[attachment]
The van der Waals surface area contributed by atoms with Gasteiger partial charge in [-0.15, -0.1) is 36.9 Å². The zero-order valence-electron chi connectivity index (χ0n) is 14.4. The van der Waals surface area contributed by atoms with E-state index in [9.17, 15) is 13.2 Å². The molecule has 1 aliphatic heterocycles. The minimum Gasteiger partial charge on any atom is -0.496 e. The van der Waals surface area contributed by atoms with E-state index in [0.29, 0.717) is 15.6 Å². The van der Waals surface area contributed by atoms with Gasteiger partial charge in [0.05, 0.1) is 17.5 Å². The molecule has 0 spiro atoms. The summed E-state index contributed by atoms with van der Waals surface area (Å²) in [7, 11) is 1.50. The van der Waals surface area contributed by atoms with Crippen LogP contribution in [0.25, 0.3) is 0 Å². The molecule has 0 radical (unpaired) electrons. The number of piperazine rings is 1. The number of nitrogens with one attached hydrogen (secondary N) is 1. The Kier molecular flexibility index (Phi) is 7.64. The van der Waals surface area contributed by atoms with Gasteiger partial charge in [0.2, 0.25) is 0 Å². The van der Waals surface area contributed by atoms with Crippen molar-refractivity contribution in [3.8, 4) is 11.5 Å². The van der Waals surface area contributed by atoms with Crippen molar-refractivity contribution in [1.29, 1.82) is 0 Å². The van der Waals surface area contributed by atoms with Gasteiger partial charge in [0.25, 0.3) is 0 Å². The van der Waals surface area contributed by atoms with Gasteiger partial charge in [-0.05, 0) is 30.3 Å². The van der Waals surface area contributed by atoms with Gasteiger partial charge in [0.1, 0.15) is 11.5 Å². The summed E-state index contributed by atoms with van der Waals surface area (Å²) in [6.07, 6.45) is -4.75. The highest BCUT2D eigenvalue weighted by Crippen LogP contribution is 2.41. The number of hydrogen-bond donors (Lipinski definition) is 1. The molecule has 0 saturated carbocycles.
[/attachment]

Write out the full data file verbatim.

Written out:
The van der Waals surface area contributed by atoms with Gasteiger partial charge in [-0.15, -0.1) is 36.9 Å². The zero-order valence-electron chi connectivity index (χ0n) is 14.4. The van der Waals surface area contributed by atoms with E-state index in [9.17, 15) is 13.2 Å². The molecule has 1 aliphatic heterocycles. The minimum Gasteiger partial charge on any atom is -0.496 e. The van der Waals surface area contributed by atoms with E-state index in [0.29, 0.717) is 15.6 Å². The van der Waals surface area contributed by atoms with Gasteiger partial charge in [0.05, 0.1) is 17.5 Å². The molecule has 0 spiro atoms. The summed E-state index contributed by atoms with van der Waals surface area (Å²) in [7, 11) is 1.50. The van der Waals surface area contributed by atoms with Crippen LogP contribution in [0.25, 0.3) is 0 Å². The molecule has 0 radical (unpaired) electrons. The number of piperazine rings is 1. The number of nitrogens with one attached hydrogen (secondary N) is 1. The Kier molecular flexibility index (Phi) is 7.64. The van der Waals surface area contributed by atoms with Gasteiger partial charge in [0.2, 0.25) is 0 Å². The van der Waals surface area contributed by atoms with Crippen molar-refractivity contribution in [3.8, 4) is 11.5 Å². The van der Waals surface area contributed by atoms with Crippen molar-refractivity contribution in [1.29, 1.82) is 0 Å². The van der Waals surface area contributed by atoms with Gasteiger partial charge in [0.25, 0.3) is 0 Å². The van der Waals surface area contributed by atoms with Gasteiger partial charge in [-0.05, 0) is 30.3 Å². The van der Waals surface area contributed by atoms with Gasteiger partial charge in [0.1, 0.15) is 11.5 Å². The summed E-state index contributed by atoms with van der Waals surface area (Å²) in [6.07, 6.45) is -4.75. The highest BCUT2D eigenvalue weighted by Crippen LogP contribution is 2.41. The number of hydrogen-bond donors (Lipinski definition) is 1. The molecule has 0 saturated carbocycles.